Speaking of Scott Hanselman, he started a fantastic discussion about datasets. His issue was returning datasets from webservices (public ones) that may have subscribers that are not .NET clients and don’t grok datasets. There are a bunch of discussions that spun off of this as well as a pointer to a February discussion and incredible debate in the comments on Barry Gervin’s site.
Being a database developer for a gazillion years, I love working with data in my apps so I thought I’d add my 2 cents into here of some of the things that crossed my mind while reading through some of this stuff.
For the last few years, .NET has defined a choice of web services vs. remoting. Basically the prescription was if you are using nothing but .NET in your solution (client and server), then go for remoting and use strongly defined objects (though there were still some interesting perf #s when it came to datasets..). If you were creating something public that could be subscribed to by non .NET clients, then use a web service. That definition also presumes that datasets might not be the thing to return from the web methods since you would be dealing with clients that need to do a lot of work to read the dataset. (by my read, this is Scott’s main point).
I should mention here that I use web services for a lot of applications that are strictly .NET based and I have never implemented remoting. This was not an explicit decision based on some deep investigation, rather because I learned web services first (since Microsoft marketing really forgot the remoting message for the first 6 months) and stuck with them.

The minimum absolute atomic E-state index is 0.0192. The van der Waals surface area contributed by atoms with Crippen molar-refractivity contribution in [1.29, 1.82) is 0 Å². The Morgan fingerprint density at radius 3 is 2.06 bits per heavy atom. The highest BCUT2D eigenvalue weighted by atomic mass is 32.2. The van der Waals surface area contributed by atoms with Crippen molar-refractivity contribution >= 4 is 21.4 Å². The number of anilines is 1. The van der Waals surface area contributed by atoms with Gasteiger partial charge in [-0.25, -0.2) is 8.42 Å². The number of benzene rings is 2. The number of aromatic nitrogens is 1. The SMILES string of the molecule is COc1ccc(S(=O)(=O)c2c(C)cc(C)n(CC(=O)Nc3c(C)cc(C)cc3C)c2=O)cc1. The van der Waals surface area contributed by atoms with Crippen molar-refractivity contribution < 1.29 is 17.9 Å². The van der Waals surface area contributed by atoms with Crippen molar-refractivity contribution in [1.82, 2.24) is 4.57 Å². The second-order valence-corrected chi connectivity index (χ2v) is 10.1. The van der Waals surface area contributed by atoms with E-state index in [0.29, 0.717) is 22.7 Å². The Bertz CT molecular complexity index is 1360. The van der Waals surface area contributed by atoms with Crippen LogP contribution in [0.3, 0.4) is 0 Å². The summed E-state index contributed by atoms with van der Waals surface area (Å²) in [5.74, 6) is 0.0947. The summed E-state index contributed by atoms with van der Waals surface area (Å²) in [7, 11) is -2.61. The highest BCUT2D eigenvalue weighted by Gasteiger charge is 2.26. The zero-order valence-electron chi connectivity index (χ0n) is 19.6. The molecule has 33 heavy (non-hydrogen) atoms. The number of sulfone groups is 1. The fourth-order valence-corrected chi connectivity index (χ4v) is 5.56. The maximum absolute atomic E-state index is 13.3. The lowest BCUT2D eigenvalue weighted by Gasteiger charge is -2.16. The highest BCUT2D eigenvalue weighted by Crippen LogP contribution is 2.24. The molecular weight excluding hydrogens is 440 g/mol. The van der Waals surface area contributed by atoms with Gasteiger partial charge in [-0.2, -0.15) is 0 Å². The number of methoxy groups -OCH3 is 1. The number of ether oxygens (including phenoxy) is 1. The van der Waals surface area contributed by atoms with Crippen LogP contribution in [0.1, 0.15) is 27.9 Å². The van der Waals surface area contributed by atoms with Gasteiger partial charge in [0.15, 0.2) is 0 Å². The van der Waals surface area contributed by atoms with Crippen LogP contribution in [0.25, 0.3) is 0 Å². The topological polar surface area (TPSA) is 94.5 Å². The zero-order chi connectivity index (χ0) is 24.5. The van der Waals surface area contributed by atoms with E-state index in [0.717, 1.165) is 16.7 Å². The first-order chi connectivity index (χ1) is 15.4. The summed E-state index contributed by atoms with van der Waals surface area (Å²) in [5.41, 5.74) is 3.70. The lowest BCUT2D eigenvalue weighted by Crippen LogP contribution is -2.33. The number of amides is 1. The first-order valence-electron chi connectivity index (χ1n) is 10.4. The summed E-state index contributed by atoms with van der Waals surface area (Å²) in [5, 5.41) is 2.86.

With Indigo coming down the pipes, that prescription changes. Basically the message is that if you are creating something new, use web services. Period. Regardless of an unknown or a strictly .NET defined client. So now many more strictly .NET solutions will be using web services and returning datasets will not pose that particular problem (client not understanding datasets) and the question will come down to perf. As Scott Swigart points out “Hanselman lives in an arena where there’s no such thing as fast enough, but few applications live under this constraint.”
There is definitely a choice to be made, but I think the bigger problem is that many developers are not aware of the choice. The dataset has become their tofu – an all purpose, maleable tool that can be used as every data container. I wonder how many people know that you can even fill a datatable from a dataadapter? Or how about just using a dataset/datatable/datareader as a translator….to get data out of a database and then push it into another type of object.
Many developers do not understand the baggage that comes along with a dataset. It’s good/useful/handy/helpful baggage if you need that functionality. But it can be dead weight if you are not using it.
ADO.NET 2.0 is going to help more too, of course, with the datatable becoming a first class citizen (readxml and writexml), dataset can now load data in from a datareader (though you can’t return a datatable or datareader from web services with the same simplicity of dataset), lots of new merging functionality and more.
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